Individuality This Essay Conformity Vs.

4. Because it builds up and strengthens a number of revolting superstitions. It teaches men that they belong, body and mind, to the uncounted, unknown, voting crowd called the state; for if their property belongs to the state, then we must presume that their physical and mental faculties, through which they earned their property, also belong to the state. In the same way it teaches the cowardly and contemptible doctrine that in presence of any supposed public danger or on behalf of any supposed public good, there is no longer any appeal to the conscience and self-responsibility of the individual, but that all persons are made subject to the decisions—often rash, heedless, and taken in panic—of those who exercise political power over them.

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Louis dumont essays on individualism - …

I owe many apologies both to the editor and to Mr. Hobson for the long delay which has taken place as regards this discussion. I can only hope they may both be willing to forgive me. And now to our business in hand. I tried in my last paper to show that while Mr. Hobson had written with much literary skill an interesting paper about socialism, he had left the great fortress untaken, even unbesieged, which stands in the way of the advance of socialism. He made a delightful excursus into the region of metaphor and literary imagination, but he never troubled himself to convince us that force was a weapon which the larger number are morally justified in using against the smaller number, or that, when used, is likely to produce the happiness which we all desire. But if Mr. Hobson did not raise this all-important question, but passed it by, as skillful leaders sometimes pass by strong positions, which threaten heavy loss for those who attack them, he tried to open out a new road toward his end with no little literary ingenuity. By the way of metaphor and abstract conception he sought to steal our senses from us, inspiring us with the socialistic temperament, and leading us along pleasant and flowery paths toward that new form of Catholic church, in which he invites us to find our rest. Some of his readers probably felt much the same influence gently stealing over them as they have felt in listening to some of the great Jesuit teachers. In both cases the real issues are passed by, and side issues, sentimentally and artistically tricked out, are skillfully put in their place. It is only natural it should be so. Our socialist friends and the Jesuits plead for their own causes in much the same spirit. They both believe absolutely in great external organizations; they each put their own external organization above and before everything else; conscience, judgment, and will are, on a fixed system, bent and bowed before it; and reason and individual judgment, who always demand to stand at the gate with erect head, become to both of them as the voice of the Evil One moving man to his ruin. If I remember rightly, even Luther spoke of reason as “the harlot”—I presume because reason requires that every claim put forward by authority should first pass before its own tribunal.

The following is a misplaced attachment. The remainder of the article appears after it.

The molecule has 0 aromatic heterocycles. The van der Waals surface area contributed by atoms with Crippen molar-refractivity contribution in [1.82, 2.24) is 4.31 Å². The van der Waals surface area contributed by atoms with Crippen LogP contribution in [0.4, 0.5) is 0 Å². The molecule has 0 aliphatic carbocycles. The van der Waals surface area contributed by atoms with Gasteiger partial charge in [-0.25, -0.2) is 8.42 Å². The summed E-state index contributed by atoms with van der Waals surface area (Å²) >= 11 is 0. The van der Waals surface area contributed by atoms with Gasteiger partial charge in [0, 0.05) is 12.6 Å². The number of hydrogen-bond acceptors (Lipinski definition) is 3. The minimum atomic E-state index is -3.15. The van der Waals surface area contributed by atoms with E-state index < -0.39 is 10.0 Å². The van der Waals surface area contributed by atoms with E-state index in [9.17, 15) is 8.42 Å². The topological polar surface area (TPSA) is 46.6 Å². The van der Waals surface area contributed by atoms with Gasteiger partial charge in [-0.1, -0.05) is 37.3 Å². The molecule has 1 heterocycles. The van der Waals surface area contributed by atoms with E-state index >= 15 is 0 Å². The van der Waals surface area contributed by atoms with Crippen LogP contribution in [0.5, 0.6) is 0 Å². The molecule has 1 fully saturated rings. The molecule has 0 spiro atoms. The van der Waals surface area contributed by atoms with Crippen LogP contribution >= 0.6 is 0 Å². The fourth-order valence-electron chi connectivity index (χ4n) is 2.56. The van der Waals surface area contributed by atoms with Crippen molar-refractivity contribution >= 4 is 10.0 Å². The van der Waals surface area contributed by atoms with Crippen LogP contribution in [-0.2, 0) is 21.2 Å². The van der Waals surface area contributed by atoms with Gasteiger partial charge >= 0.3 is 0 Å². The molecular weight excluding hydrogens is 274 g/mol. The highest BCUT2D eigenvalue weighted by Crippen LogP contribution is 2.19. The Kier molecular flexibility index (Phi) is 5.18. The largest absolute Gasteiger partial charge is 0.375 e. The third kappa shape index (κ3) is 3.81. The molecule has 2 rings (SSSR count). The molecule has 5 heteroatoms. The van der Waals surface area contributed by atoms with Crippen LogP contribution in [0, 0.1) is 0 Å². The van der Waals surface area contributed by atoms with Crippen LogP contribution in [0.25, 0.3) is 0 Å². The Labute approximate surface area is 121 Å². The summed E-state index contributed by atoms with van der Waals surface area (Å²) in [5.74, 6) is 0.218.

Louis dumont essays on individualism